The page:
Your rights as an expat during Brexit

The Portuguese government recently released details of its plans to assist British expats living in Portugal. However, there is real imperative for swift action. There are around 45,000 British expats living in Portugal, but only 23,431 of these are officially registered as permanent residents. Failure to organise the essentials before the Brexit deadline could make residency more complex.

A pamphlet published by the Portuguese government entitled ‘The United Kingdom Nationals Keep Their Right of Residency’ states that in the case of a no-deal scenario “the guarantee to acquire the right of permanent residence would only apply to UK nationals who are resident in Portugal before March 29”.

However, Portuguese efforts to provide an extended ‘Brelcome’ to Brits and to ensure that no expats unwittingly fall foul of Brexit have gathered apace over recent months. For example, Interior Minister Eduardo Cabrita said additional immigration staff would be sent to popular expat destinations such as the Algarve and Madeira Island in order to ensure as many residency registrations as possible go through.

Portugal is making sincere attempts to ensure smooth transitions for British expats in the country as well as for the three million British tourists who visit Portugal each year and, ultimately, this should mean, whatever the nature of Brexit, all of public healthcare access, social security rights, interchangeability of academic qualifications, and easy access to visas should be assured.

The following are a few points of note for expats.

■ Establishing Residency
The first thing you need to do as an expat is to ensure you are correctly registered to reside in the country – nearly half of expats are not. Those who have legally resided in Portugal for five years or more (or anyone whose 10-year permanent residence card has expired) should apply for permanent residence with Serviço de Estrangeiros e Fronteiras. You will need to show your residence card, passport or identity card, and proof of address if it has changed.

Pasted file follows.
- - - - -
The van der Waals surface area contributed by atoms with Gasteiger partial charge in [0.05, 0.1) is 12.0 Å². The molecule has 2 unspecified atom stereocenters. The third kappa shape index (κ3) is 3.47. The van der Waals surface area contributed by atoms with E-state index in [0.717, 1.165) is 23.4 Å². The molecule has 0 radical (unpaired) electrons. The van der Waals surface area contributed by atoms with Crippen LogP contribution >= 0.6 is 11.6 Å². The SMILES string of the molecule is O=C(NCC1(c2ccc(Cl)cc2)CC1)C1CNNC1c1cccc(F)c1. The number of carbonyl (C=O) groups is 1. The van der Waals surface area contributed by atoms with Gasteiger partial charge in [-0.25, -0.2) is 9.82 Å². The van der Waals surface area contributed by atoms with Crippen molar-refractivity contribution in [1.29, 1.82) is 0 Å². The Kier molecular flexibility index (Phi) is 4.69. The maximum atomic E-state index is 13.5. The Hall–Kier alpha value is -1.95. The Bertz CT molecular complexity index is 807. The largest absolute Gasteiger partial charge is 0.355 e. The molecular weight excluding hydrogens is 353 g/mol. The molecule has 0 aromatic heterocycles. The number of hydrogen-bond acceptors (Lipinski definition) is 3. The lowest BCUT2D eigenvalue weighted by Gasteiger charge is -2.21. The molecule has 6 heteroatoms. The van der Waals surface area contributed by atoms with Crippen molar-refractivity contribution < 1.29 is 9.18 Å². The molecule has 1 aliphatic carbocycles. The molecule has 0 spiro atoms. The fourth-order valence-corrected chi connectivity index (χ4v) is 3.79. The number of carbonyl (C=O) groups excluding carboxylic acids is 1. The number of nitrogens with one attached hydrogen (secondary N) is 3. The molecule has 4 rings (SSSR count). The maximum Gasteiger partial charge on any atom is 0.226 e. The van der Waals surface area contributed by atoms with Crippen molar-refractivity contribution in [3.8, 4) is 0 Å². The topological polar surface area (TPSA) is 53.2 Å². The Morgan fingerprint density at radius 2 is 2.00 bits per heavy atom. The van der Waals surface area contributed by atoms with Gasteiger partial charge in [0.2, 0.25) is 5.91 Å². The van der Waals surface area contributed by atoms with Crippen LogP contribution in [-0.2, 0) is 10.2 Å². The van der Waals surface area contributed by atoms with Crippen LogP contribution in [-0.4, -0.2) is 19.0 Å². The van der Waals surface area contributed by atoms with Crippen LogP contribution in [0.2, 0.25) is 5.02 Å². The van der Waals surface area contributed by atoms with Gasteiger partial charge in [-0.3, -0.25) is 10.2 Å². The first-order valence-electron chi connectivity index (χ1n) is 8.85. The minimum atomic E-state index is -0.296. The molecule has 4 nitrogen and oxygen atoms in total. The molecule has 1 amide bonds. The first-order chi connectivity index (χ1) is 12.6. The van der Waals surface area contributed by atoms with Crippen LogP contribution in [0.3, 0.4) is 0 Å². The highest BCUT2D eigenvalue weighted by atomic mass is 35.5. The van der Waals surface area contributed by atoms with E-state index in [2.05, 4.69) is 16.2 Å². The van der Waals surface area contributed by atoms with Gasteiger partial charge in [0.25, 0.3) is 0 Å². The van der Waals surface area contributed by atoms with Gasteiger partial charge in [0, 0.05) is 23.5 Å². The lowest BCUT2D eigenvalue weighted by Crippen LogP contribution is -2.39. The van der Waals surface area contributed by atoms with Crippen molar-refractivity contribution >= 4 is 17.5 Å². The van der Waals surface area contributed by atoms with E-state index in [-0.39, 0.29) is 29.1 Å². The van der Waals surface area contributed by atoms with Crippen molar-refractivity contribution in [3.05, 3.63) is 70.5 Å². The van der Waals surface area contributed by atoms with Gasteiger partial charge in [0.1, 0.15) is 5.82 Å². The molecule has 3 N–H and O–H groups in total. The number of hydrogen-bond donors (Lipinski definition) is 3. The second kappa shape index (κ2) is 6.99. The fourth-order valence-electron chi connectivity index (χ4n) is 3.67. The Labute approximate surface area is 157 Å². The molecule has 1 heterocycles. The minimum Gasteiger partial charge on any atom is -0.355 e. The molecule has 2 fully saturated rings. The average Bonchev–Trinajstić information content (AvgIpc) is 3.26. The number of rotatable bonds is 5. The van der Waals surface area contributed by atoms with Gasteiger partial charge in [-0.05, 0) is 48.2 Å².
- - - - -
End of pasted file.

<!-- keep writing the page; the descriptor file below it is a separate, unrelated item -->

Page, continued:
Those who do not have a permanent residence card, and anyone arriving in Portugal before the end of the transition period on December 31, 2020, will need to register at their local City Council (Câmara Municipal) as the withdrawal agreement states that the current rules for registration will apply until then.

■ Healthcare
In the event of a no-deal Brexit, you should check with the NHS for updates on healthcare entitlements of UK nationals in Portugal. However, there is every chance the Portuguese government will take all reasonable steps to ensure that UK nationals do not face any inconvenience, and registered residents should continue to receive state healthcare as they did pre-Brexit.

If you have not done so already, you should enrol at your local medical centre by showing your residence certificate in order to receive a user ID.

■ Expat wealth
It is important that you are not reliant on accounts and cash cards from UK-financial institutions for your cashflow needs in Portugal post-Brexit. Although there are strong indications that you will still be able to access your UK-based money easily, there are no guarantees, so you should ensure that you have contingencies in place for continued access to your wealth.

It is also important that you consider your tax obligations following the UK’s exit from the EU. Portugal and Britain have double taxation treaties in place and although these will not change come March 29, the complexities of Brexit mean that as an individual taxpayer, with your own unique financial affairs, you should speak with your wealth manager about how best to structure your wealth while also meeting your legal obligations, both in Portugal and the UK. If you have not done so already, apply for a Número de Identificação Fiscal (NIF) so that you can open financial accounts, pay tax, and buy, sell and rent property.

Brexit is also a time for expats to review their pension planning. This includes looking at UK and Portuguese state pensions as well as private pensions and perhaps considering an international pension transfer such as QROPS or SIPPs.

■ Help during Brexit
Portugal has made clear its intention to support the rights of British expats during the uncertainties of Brexit. For example, the government recently said that it would support a delay to Brexit, while Foreign Minister Augusto Santos Silva has proposed a provision to enable Brits in Portugal to keep their voting rights in local elections.

Despite these efforts, however, it is still essential that British expats in Portugal organise their wealth, assets and residency status in a way that best reflects their goals and interests. Blacktower FM in Portugal can help you do this. For more information contact us today.

The Blacktower Group was formed in 1986 and has earned its reputation providing wealth and management and pensions planning advice to clients in the UK as well as those who are resident abroad. Our proven and bespoke service can help you accomplish your financial goals.

By Manuela Robinson

Manuela Robinson is the Joint-Country Manager of Blacktower in Portugal. With offices in Quinta do Lago, Cascais and representation in Madeira.
[email protected] | 289 355 685
Blacktower Financial Management (International) Limited is licensed by the Gibraltar Financial Services Commission. Licence 00805B. Blacktower Financial Management Limited is authorised and regulated in the UK by the Financial Conduct Authority.